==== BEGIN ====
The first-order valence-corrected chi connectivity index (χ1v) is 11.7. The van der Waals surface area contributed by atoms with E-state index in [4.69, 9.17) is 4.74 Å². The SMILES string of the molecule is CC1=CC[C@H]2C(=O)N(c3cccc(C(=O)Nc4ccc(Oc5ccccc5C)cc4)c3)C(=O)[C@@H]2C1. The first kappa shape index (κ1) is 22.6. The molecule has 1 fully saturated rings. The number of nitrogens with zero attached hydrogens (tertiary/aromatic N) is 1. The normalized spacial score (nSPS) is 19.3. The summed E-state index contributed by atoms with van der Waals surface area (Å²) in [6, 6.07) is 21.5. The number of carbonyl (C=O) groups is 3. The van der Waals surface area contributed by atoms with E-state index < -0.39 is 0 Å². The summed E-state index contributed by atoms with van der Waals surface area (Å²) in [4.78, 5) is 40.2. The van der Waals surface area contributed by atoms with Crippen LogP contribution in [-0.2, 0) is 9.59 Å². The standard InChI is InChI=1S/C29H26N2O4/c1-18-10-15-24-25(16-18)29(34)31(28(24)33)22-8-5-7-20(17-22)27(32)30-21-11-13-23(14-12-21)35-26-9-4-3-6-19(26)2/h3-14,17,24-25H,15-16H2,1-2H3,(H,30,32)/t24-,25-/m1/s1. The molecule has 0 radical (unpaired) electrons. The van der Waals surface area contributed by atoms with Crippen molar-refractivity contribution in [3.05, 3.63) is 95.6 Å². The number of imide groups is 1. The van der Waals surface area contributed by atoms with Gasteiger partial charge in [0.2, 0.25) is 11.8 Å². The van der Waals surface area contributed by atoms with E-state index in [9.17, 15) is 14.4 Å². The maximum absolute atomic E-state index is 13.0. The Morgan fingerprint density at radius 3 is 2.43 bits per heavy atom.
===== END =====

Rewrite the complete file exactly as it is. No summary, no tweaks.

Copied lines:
The first-order valence-corrected chi connectivity index (χ1v) is 11.7. The van der Waals surface area contributed by atoms with E-state index in [4.69, 9.17) is 4.74 Å². The SMILES string of the molecule is CC1=CC[C@H]2C(=O)N(c3cccc(C(=O)Nc4ccc(Oc5ccccc5C)cc4)c3)C(=O)[C@@H]2C1. The first kappa shape index (κ1) is 22.6. The molecule has 1 fully saturated rings. The number of nitrogens with zero attached hydrogens (tertiary/aromatic N) is 1. The normalized spacial score (nSPS) is 19.3. The summed E-state index contributed by atoms with van der Waals surface area (Å²) in [6, 6.07) is 21.5. The number of carbonyl (C=O) groups is 3. The van der Waals surface area contributed by atoms with E-state index < -0.39 is 0 Å². The summed E-state index contributed by atoms with van der Waals surface area (Å²) in [4.78, 5) is 40.2. The van der Waals surface area contributed by atoms with Crippen LogP contribution in [-0.2, 0) is 9.59 Å². The standard InChI is InChI=1S/C29H26N2O4/c1-18-10-15-24-25(16-18)29(34)31(28(24)33)22-8-5-7-20(17-22)27(32)30-21-11-13-23(14-12-21)35-26-9-4-3-6-19(26)2/h3-14,17,24-25H,15-16H2,1-2H3,(H,30,32)/t24-,25-/m1/s1. The molecule has 0 radical (unpaired) electrons. The van der Waals surface area contributed by atoms with Crippen molar-refractivity contribution in [3.05, 3.63) is 95.6 Å². The number of imide groups is 1. The van der Waals surface area contributed by atoms with Gasteiger partial charge in [0.2, 0.25) is 11.8 Å². The van der Waals surface area contributed by atoms with E-state index in [9.17, 15) is 14.4 Å². The maximum absolute atomic E-state index is 13.0. The Morgan fingerprint density at radius 3 is 2.43 bits per heavy atom.